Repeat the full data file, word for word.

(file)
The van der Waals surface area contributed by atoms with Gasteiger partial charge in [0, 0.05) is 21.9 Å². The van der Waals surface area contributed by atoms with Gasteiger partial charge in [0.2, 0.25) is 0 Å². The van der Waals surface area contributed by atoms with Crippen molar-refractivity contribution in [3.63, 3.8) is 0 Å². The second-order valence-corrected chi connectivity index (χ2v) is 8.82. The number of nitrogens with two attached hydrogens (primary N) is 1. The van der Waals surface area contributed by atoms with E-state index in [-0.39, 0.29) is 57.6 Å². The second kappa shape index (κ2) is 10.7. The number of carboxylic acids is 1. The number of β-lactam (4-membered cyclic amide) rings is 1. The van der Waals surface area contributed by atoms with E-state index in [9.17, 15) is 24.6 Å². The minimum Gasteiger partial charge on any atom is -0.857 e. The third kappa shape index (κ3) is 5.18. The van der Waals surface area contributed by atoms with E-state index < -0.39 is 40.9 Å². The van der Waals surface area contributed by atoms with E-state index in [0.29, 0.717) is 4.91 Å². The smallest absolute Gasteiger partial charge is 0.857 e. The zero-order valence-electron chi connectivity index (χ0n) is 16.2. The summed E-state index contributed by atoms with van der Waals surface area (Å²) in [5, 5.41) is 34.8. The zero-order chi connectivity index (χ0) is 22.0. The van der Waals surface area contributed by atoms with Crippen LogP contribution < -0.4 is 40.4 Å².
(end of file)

The van der Waals surface area contributed by atoms with Gasteiger partial charge in [0, 0.05) is 21.9 Å². The van der Waals surface area contributed by atoms with Gasteiger partial charge in [0.2, 0.25) is 0 Å². The van der Waals surface area contributed by atoms with Crippen molar-refractivity contribution in [3.63, 3.8) is 0 Å². The second-order valence-corrected chi connectivity index (χ2v) is 8.82. The number of nitrogens with two attached hydrogens (primary N) is 1. The van der Waals surface area contributed by atoms with E-state index in [-0.39, 0.29) is 57.6 Å². The second kappa shape index (κ2) is 10.7. The number of carboxylic acids is 1. The number of β-lactam (4-membered cyclic amide) rings is 1. The van der Waals surface area contributed by atoms with E-state index in [9.17, 15) is 24.6 Å². The minimum Gasteiger partial charge on any atom is -0.857 e. The third kappa shape index (κ3) is 5.18. The van der Waals surface area contributed by atoms with E-state index < -0.39 is 40.9 Å². The van der Waals surface area contributed by atoms with E-state index in [0.29, 0.717) is 4.91 Å². The smallest absolute Gasteiger partial charge is 0.857 e. The zero-order valence-electron chi connectivity index (χ0n) is 16.2. The summed E-state index contributed by atoms with van der Waals surface area (Å²) in [5, 5.41) is 34.8. The zero-order chi connectivity index (χ0) is 22.0. The van der Waals surface area contributed by atoms with Crippen LogP contribution < -0.4 is 40.4 Å².